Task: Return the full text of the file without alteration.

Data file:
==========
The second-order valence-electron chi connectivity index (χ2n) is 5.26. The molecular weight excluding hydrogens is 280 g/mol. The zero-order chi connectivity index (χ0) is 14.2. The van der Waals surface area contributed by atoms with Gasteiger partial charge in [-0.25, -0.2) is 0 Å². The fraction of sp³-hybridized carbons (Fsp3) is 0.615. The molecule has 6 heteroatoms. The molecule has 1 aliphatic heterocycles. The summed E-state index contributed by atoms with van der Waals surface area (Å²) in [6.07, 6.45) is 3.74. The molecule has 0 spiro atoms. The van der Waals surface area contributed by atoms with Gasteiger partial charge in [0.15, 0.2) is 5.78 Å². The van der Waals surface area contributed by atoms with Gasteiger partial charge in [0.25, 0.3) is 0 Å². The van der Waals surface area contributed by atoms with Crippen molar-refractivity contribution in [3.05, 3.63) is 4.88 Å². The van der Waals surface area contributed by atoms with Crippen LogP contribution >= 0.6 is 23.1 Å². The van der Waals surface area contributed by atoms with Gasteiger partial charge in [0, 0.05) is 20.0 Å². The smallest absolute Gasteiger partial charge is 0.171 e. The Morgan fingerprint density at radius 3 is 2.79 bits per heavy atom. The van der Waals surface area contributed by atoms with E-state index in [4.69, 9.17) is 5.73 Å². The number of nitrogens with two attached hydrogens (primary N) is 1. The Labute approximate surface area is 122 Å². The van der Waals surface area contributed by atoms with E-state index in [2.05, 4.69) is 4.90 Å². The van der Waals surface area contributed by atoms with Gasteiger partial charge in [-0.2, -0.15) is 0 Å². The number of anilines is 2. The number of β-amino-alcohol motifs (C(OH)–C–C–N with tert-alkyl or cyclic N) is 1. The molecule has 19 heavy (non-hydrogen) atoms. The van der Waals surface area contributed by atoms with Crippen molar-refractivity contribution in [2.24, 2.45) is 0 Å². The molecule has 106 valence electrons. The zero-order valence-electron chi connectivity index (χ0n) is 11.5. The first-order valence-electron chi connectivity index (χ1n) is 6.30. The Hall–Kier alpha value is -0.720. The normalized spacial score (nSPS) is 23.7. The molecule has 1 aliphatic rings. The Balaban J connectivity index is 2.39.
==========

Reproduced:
The second-order valence-electron chi connectivity index (χ2n) is 5.26. The molecular weight excluding hydrogens is 280 g/mol. The zero-order chi connectivity index (χ0) is 14.2. The van der Waals surface area contributed by atoms with Gasteiger partial charge in [-0.25, -0.2) is 0 Å². The fraction of sp³-hybridized carbons (Fsp3) is 0.615. The molecule has 6 heteroatoms. The molecule has 1 aliphatic heterocycles. The summed E-state index contributed by atoms with van der Waals surface area (Å²) in [6.07, 6.45) is 3.74. The molecule has 0 spiro atoms. The van der Waals surface area contributed by atoms with Gasteiger partial charge in [0.15, 0.2) is 5.78 Å². The van der Waals surface area contributed by atoms with Gasteiger partial charge in [0.25, 0.3) is 0 Å². The van der Waals surface area contributed by atoms with Crippen molar-refractivity contribution in [3.05, 3.63) is 4.88 Å². The van der Waals surface area contributed by atoms with Crippen LogP contribution >= 0.6 is 23.1 Å². The van der Waals surface area contributed by atoms with Gasteiger partial charge in [0, 0.05) is 20.0 Å². The smallest absolute Gasteiger partial charge is 0.171 e. The Morgan fingerprint density at radius 3 is 2.79 bits per heavy atom. The van der Waals surface area contributed by atoms with E-state index in [4.69, 9.17) is 5.73 Å². The number of nitrogens with two attached hydrogens (primary N) is 1. The Labute approximate surface area is 122 Å². The van der Waals surface area contributed by atoms with E-state index in [2.05, 4.69) is 4.90 Å². The van der Waals surface area contributed by atoms with Gasteiger partial charge in [-0.2, -0.15) is 0 Å². The number of anilines is 2. The number of β-amino-alcohol motifs (C(OH)–C–C–N with tert-alkyl or cyclic N) is 1. The molecule has 19 heavy (non-hydrogen) atoms. The van der Waals surface area contributed by atoms with Crippen molar-refractivity contribution in [2.24, 2.45) is 0 Å². The molecule has 106 valence electrons. The zero-order valence-electron chi connectivity index (χ0n) is 11.5. The first-order valence-electron chi connectivity index (χ1n) is 6.30. The Hall–Kier alpha value is -0.720. The normalized spacial score (nSPS) is 23.7. The molecule has 1 aliphatic rings. The Balaban J connectivity index is 2.39.